Friday, October 31, 2008


You heard it here first

Fresh turmoil enveloped Downing St earlier today as Prime Minister Gordon Brown announced radical plans to devalue the mile.

The mile, which has been stable at a shade under 1610 metres for about as long as miles and metres have coexisted, may be slashed to 1400 metres in an attempt to reduce fuel consumption, amidst concerns over the country's economic future.

Whilst Downing St insists that this latest step is necessary in the current financial malaise, Tories have been quick to condemn the move as a sensational stunt: Shadow Home Secretary Giles Harmsely-Bigot, writing in the Telegraph, claims that "[Gordon Brown] is simply trying to shift public perception away from the real issues which will decide the next election. For example, why is it now easier to get an abortion than a semi-detached house?"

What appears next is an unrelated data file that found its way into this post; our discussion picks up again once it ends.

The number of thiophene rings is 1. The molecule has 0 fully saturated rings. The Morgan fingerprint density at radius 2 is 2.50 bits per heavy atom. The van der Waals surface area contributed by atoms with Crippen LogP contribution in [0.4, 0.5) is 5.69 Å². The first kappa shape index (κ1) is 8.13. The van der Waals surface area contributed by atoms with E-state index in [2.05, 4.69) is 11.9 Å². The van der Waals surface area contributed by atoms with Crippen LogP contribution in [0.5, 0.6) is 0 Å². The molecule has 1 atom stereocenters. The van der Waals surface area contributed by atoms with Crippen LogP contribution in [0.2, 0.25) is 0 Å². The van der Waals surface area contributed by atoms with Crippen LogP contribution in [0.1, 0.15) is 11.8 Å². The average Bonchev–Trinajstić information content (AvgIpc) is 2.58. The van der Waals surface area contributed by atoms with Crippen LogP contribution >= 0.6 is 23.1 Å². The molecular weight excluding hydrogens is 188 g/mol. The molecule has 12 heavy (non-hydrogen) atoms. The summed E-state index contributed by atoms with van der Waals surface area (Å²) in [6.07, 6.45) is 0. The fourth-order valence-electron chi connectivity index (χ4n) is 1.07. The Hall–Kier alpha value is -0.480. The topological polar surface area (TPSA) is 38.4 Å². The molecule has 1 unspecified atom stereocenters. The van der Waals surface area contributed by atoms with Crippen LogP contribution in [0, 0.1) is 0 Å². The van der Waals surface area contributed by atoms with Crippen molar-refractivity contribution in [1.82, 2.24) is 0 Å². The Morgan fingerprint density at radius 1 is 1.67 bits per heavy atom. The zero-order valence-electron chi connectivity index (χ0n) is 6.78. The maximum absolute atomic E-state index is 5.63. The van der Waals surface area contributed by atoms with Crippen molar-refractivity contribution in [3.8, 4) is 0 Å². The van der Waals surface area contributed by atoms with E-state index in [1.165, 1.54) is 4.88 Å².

Should the mile be reduced to 1400 metres, Britain will lose a lot of ground against metric nations, such as its European neighbours:

Europe, as of the end of September, 2008

A projected map of Europe, should the Prime Minister's folly go unchecked

Although Gordon Brown is pushing a "wait and see" policy, anticipating an upturn in the mile's fortunes some time in the new year, pressure will inevitably mount for Britain to cut its losses and switch to the metric system before the situation worsens.

"If we don't act immediately and switch over to the metric system, we could end up smaller than Luxembourg," a prominent backbench spokesperson said, on condition of anonymity and a large bottle of gin from Marks & Sparks.


Saturday, October 25, 2008


A rose by any other name

One of the police marksmen who shot dead Jean Charles de Menezes told an inquest today that knowing he had killed an innocent man was something he would have to "live with for the rest of my life"...

The marksman told how he came face to face with De Menezes inside a cramped tube train at Stockwell station in south London on July 22 2005...

De Menezes was shot seven times in the head at point-blank range.